If you ever thought Sunshine laws exist to dictate the fantastic weather we experience in Florida, you are not alone. Before starting my career in public administration, I was pitifully unaware of my ability to monitor and participate in the decisions made by governmental entities that ultimately have a significant impact on my quality of life.
James Madison, the fourth president of the United States, wrote in 1822: “A popular government without popular information or the means of acquiring it, is but a prologue to a farce or a tragedy or perhaps both. Knowledge will forever govern ignorance, and a people who mean to be their own governors, must arm themselves with the power knowledge gives.”
Florida’s Sunshine Laws have been touted as some of the toughest open-meeting laws in the U.S. Chapter 286 of the Florida statutes sets forth the requirements for conducting public business in the open. Sunshine Laws are so named because they force governmental deliberations, decisions and meetings out from the shade or the darkness and into the light. How appropriate is it then that Florida, known as the “Sunshine State,” passed the first open-meeting laws in 1967. Furthermore, it was the late Gov. Lawton Chiles (then a senator) who also helped introduce Sunshine Law legislation into Congress, which was signed into law by President Gerald Ford in 1976.
Accompanying the Sunshine Laws is Chapter 119, Florida statutes, which governs the release and dissemination of public records. Anyone can request an agency’s public records and for any reason. These statutes impact governments throughout the state to include counties, cities, town, special districts, advisory committees, focus groups, selection committees and any other decision-making or recommending group that may discuss a policy or issue to come before a governing body.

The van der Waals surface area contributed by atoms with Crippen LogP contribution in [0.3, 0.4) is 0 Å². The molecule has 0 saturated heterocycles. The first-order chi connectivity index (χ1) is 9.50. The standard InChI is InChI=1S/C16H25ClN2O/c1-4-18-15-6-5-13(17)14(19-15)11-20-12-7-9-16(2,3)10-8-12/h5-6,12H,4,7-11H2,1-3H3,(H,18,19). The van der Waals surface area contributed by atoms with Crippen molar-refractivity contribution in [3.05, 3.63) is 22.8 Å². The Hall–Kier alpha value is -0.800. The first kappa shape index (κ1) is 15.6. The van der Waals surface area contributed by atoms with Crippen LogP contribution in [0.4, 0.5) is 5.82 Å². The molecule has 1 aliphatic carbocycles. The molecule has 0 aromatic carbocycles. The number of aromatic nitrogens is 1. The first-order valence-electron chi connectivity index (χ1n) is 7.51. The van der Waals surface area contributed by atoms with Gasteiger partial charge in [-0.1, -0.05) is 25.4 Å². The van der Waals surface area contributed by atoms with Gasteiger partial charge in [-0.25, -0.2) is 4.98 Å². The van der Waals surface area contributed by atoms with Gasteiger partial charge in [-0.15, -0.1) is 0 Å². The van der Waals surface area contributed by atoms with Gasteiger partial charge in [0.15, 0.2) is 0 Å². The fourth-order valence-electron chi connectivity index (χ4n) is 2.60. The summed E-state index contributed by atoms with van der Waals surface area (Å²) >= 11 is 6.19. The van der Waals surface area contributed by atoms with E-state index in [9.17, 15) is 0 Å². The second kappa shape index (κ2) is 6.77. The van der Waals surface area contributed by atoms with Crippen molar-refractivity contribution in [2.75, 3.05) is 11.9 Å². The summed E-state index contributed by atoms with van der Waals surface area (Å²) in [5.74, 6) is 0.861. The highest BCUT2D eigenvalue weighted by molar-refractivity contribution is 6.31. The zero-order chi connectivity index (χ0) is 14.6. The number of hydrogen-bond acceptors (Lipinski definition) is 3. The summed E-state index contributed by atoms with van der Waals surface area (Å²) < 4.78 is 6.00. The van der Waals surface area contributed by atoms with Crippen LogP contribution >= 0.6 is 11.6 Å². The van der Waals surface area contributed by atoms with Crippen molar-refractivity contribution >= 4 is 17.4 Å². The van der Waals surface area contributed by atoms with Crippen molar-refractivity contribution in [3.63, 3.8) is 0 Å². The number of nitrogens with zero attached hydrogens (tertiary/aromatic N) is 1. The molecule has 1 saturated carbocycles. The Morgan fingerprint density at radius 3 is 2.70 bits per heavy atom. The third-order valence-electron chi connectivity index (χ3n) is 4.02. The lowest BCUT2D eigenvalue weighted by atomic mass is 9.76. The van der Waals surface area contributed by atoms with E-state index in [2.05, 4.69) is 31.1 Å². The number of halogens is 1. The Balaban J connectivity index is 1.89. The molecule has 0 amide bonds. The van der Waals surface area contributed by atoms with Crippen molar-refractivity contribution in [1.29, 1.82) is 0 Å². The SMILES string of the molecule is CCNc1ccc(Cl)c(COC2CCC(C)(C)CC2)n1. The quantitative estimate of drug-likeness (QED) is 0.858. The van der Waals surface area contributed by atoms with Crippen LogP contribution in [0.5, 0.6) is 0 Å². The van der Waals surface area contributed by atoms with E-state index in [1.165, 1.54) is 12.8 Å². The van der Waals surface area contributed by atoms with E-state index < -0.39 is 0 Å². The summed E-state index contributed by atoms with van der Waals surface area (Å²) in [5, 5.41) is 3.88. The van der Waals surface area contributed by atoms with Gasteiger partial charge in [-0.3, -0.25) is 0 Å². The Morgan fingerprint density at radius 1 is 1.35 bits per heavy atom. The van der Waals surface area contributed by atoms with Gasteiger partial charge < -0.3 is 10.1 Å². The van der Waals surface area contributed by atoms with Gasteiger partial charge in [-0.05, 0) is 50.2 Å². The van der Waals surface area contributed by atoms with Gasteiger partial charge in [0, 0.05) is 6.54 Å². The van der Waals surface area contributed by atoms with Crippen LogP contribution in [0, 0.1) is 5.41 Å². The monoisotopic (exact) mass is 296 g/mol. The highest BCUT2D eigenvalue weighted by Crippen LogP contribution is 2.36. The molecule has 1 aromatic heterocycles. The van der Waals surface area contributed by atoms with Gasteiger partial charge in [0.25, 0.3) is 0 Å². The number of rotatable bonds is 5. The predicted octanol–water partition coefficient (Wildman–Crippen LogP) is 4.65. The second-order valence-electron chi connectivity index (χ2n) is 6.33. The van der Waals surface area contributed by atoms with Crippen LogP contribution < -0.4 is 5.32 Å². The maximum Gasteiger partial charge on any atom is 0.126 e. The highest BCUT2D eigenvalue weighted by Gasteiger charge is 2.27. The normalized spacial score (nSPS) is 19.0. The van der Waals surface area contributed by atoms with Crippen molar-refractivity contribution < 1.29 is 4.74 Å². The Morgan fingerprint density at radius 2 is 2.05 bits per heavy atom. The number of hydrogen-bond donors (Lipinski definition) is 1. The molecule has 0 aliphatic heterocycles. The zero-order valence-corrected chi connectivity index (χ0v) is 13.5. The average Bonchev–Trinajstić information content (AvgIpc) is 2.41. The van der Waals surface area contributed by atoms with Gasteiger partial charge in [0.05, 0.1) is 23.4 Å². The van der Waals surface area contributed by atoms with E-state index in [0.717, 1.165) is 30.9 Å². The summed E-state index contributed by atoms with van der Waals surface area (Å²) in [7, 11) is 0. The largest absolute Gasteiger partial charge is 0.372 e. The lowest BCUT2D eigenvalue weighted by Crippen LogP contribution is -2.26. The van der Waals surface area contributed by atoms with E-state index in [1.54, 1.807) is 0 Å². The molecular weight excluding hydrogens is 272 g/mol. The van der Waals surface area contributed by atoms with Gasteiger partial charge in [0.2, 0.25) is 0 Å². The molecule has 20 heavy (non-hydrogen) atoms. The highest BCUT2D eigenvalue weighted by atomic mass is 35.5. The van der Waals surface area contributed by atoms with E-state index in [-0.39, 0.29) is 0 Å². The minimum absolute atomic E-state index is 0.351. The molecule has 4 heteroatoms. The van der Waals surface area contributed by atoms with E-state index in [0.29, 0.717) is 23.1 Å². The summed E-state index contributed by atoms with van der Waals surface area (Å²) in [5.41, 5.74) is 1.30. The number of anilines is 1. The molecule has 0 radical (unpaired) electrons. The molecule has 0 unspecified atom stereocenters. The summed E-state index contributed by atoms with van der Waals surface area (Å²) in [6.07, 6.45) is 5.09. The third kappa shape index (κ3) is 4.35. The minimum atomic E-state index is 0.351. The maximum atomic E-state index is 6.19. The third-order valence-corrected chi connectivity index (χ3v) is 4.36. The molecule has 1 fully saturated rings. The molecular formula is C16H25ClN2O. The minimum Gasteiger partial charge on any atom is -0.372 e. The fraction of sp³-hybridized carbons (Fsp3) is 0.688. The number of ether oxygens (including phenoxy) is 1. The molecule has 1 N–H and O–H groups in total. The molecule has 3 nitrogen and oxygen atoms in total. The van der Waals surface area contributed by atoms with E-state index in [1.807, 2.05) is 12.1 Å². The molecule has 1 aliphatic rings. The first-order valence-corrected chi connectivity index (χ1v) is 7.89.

Florida’s laws provide for three basic meeting requirements: 1) meetings must be open and accessible to the public; 2) reasonable public notice must be given; and 3) minutes must be taken. However, what may surprise you is what constitutes a meeting. According to statute, a meeting is any gathering, whether formal or casual, involving two or more members of the same board, where a matter which will foreseeably come before the board for action is being discussed. This includes any type of exchange between members including letters, phone/voicemail, text, chat, email, the use of an intermediary, internet discussion groups, etc. In other words, no communications regarding board business can take place outside of a public meeting.
March 11-17 has been designated as national Sunshine Week. Scheduled to coincide with Madison’s birthday on March 16, Sunshine Week was launched in 2005 by the American Society of News Editors to “promote a dialogue about the importance of open government and freedom of information.” Locally, Sunshine Week should be a reminder that it is our right and our responsibility to arm ourselves with the knowledge and power that was intended by our forefathers.
Eva Rey is the executive director for Lakewood Ranch Town Hall.